Catholic Diocese of Spokane, Washington
Official News Magazine of the Diocese of Spokane
P.O. Box 48, Spokane WA 99210
(509) 358-7340; FAX: (509) 358-7302
The Question Box
by Father I.J. Mikulski
(From the Oct. 2, 2008 edition of the Inland Register)
Q. We are getting more deacons than I ever heard of in my long life. What are the specific duties they perform to actually ease the duties of priests in a parish? I’m impressed by the deacons I have seen as very good men who take part in our liturgy.
A. Permanent deacons were a respected fixture in the early church. Now that we’re experiencing a diminishing number of ordained priests, permanent deacons are again stepping forward to fill the need.
Looking at this from the other side, there are two primary privileges a deacon does not have: he cannot celebrate Eucharist or forgive sins. Those two sacraments require ordination to priesthood.
Deacons receive several years of study. They can preach the Gospel, celebrate baptisms, witness weddings, preside over wake services, vigils, and funerals. They can direct parish office work for organizations and business administration, usually under the guidance of a neighboring pastor. All told, deacons are well respected. and rightly so.
Q. An ad in our local paper offered a reward to anybody who can prove from the Bible that our Sunday is the Sabbath of the Bible that we are bound to keep holy. The ad requires proof just from the Bible.
A. In polite society, that’s called an oxymoron. It’s a self-contradictory premise, a specious bit of slippery sophistry.
First, we question the major premise of that statement, namely that the Bible, and only the Bible, is the sole source of religious faith. Who said so? That concept, that the Bible is our only source of faith, does not appear anywhere in the Bible, not once in a thousand pages. That concept has a human source outside the Bible. There’s the self-contradiction. It first appeared in the 16th century, much too late to be included in the Bible.
The Bible says we should carefully “keep the traditions that we taught you, whether by word of mouth or by letter” (2 Thess. 2:15). Nowhere in the Bible is an author told to “write this down.” Nowhere is anyone told to observe only what is written in the Bible.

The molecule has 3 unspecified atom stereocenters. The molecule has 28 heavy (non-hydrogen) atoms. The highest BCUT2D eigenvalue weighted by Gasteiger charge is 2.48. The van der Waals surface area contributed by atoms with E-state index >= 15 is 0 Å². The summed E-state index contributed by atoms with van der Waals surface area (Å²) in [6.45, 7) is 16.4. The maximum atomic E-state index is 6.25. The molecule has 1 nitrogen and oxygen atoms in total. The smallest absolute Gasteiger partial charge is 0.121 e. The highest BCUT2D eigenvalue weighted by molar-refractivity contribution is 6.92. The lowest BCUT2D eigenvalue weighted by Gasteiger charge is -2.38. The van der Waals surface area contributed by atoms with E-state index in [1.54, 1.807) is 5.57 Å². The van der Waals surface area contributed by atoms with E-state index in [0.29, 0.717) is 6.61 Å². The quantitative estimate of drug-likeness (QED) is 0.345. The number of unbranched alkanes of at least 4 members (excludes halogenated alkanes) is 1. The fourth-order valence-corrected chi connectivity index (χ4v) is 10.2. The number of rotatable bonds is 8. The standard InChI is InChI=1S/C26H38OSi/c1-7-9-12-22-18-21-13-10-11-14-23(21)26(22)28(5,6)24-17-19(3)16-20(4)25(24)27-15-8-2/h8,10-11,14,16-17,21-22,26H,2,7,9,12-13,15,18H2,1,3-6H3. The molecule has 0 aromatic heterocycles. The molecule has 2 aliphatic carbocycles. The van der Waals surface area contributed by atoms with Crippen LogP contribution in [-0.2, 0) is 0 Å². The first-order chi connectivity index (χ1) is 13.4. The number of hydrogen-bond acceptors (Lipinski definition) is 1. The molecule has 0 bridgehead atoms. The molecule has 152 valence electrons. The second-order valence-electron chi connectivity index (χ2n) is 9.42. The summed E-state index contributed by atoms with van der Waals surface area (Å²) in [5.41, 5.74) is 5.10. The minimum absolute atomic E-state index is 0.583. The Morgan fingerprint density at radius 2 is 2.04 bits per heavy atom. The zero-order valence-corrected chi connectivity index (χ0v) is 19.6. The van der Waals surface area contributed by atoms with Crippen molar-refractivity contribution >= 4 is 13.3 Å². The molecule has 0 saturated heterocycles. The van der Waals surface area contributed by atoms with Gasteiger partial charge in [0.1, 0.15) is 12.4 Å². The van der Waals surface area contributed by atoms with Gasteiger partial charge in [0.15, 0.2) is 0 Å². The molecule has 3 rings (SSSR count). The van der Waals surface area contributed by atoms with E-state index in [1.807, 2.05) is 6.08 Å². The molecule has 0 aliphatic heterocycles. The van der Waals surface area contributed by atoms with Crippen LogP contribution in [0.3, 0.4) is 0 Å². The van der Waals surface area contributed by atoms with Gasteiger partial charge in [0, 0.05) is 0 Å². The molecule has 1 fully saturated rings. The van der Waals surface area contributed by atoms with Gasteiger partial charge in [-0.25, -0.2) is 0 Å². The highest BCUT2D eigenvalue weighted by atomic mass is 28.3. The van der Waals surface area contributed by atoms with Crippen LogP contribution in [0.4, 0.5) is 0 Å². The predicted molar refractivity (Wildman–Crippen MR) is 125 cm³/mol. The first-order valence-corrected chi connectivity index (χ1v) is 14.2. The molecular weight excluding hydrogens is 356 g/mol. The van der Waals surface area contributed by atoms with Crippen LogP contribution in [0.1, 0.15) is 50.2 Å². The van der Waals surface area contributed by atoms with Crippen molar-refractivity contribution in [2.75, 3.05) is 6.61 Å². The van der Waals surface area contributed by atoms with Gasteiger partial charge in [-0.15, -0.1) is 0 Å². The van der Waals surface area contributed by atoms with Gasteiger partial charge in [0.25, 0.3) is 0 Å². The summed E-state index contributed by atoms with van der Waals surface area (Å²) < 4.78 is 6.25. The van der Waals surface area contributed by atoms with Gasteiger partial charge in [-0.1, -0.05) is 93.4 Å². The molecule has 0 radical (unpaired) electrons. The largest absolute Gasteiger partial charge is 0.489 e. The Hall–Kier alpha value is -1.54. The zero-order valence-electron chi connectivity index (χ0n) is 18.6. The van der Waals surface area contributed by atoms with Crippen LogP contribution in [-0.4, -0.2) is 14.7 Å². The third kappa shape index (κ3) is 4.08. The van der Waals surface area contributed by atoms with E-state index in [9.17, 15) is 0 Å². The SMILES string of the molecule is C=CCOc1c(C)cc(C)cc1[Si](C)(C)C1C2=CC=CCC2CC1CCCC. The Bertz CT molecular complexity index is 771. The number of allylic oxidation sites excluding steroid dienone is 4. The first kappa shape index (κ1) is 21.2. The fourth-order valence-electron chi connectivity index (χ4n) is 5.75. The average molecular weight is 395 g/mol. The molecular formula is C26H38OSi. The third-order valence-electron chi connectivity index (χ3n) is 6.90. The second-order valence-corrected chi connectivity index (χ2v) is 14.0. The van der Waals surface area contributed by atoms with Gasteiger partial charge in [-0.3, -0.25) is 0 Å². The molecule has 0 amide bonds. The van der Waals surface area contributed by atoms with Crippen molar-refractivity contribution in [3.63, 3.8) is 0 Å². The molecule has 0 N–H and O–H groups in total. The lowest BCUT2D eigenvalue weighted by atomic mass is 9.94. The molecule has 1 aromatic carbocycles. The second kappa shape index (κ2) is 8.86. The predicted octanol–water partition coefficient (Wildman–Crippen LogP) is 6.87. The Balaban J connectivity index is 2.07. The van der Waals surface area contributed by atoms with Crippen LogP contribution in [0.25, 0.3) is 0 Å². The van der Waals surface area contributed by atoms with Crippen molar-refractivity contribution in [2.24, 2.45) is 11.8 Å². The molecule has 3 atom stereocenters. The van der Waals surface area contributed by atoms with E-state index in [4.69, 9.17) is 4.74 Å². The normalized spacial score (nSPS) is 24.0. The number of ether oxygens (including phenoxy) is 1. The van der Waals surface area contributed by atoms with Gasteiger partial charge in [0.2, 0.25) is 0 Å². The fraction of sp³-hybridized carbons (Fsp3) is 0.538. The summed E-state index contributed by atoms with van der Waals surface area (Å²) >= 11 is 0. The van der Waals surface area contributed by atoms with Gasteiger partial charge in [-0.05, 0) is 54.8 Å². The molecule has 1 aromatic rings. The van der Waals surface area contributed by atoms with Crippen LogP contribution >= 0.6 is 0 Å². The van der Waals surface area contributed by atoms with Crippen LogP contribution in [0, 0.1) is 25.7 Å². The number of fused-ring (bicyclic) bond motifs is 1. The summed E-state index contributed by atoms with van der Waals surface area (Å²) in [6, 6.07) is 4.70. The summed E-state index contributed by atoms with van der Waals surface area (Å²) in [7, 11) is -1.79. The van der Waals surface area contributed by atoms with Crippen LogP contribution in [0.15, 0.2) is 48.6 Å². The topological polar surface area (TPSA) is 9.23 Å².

Q. Is this possible? I heard there was a man who impersonated a priest even to where he wore a cassock and offered Mass. We had a similar case of impersonating a police officer who got arrested. Can that happen with a visiting priest?
A. Nothing is impossible, but impersonating a priest is highly unlikely. Priests are given “canonical faculties,” his license to practice. His faculties entitle him to administer the sacraments in his diocese and neighboring dioceses where he is known.
However, if a stranger moves into the area and asks permission to function as a priest, it’s a matter of courtesy to check in with the diocesan front office. A phone call to his home diocese will do. No priest is going to let a complete stranger celebrate Mass just because he appeared at the door in a Roman collar.
Q. How does a person come to faith in God, Providence, afterlife? I would like some way to convince a person I care about.
A. Your living example is supreme, worth more than a thousand words. There are many avenues that converge on faith in a loving God.
Years ago, Whittaker Chambers abandoned his Communist conspiracy and returned to faith in God when he silently admired the convolutions of his daughter’s ear as she played on the carpet before him. He reasoned that only Someone of infinite intelligence could have fashioned that wondrous instrument, the human ear.
Some find faith in God’s work. Some experience personal religious sensitivity. Some are deeply moved by a lover’s example.
A person may believe in God and still behave like a rascal, as though God does not exist. As the Yiddish proverb says, “If God lived on Earth, people would break his windows.”
(Father Mikulski welcomes your comments and questions. Write to him at 7718 Westwood Dr., Oscoda, Mich. 48750.)